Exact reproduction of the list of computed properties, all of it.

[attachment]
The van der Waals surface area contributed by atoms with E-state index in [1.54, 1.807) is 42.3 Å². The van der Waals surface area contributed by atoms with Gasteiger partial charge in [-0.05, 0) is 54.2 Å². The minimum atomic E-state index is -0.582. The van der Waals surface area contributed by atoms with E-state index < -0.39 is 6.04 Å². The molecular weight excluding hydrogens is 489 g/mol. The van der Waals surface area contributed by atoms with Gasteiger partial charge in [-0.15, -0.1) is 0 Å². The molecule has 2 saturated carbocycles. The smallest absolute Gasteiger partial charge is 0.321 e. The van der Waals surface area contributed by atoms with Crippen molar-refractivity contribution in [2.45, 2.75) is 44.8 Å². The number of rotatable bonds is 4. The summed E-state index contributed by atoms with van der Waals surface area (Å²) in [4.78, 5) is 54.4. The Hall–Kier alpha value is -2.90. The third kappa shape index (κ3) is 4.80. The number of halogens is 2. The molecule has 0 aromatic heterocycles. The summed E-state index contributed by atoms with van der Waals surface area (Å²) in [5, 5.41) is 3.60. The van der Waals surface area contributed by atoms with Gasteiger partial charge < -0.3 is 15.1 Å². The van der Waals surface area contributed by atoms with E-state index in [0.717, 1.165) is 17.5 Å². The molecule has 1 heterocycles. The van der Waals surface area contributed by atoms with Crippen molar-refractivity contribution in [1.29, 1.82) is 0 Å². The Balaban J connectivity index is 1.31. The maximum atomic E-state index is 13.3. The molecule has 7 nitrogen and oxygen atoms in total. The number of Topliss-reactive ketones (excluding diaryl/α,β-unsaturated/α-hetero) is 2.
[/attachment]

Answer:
The van der Waals surface area contributed by atoms with E-state index in [1.54, 1.807) is 42.3 Å². The van der Waals surface area contributed by atoms with Gasteiger partial charge in [-0.05, 0) is 54.2 Å². The minimum atomic E-state index is -0.582. The van der Waals surface area contributed by atoms with E-state index < -0.39 is 6.04 Å². The molecular weight excluding hydrogens is 489 g/mol. The van der Waals surface area contributed by atoms with Gasteiger partial charge in [-0.15, -0.1) is 0 Å². The molecule has 2 saturated carbocycles. The smallest absolute Gasteiger partial charge is 0.321 e. The van der Waals surface area contributed by atoms with Crippen molar-refractivity contribution in [2.45, 2.75) is 44.8 Å². The number of rotatable bonds is 4. The summed E-state index contributed by atoms with van der Waals surface area (Å²) in [4.78, 5) is 54.4. The Hall–Kier alpha value is -2.90. The third kappa shape index (κ3) is 4.80. The number of halogens is 2. The molecule has 0 aromatic heterocycles. The summed E-state index contributed by atoms with van der Waals surface area (Å²) in [5, 5.41) is 3.60. The van der Waals surface area contributed by atoms with Gasteiger partial charge < -0.3 is 15.1 Å². The van der Waals surface area contributed by atoms with E-state index in [0.717, 1.165) is 17.5 Å². The molecule has 1 heterocycles. The van der Waals surface area contributed by atoms with Crippen molar-refractivity contribution in [1.29, 1.82) is 0 Å². The Balaban J connectivity index is 1.31. The maximum atomic E-state index is 13.3. The molecule has 7 nitrogen and oxygen atoms in total. The number of Topliss-reactive ketones (excluding diaryl/α,β-unsaturated/α-hetero) is 2.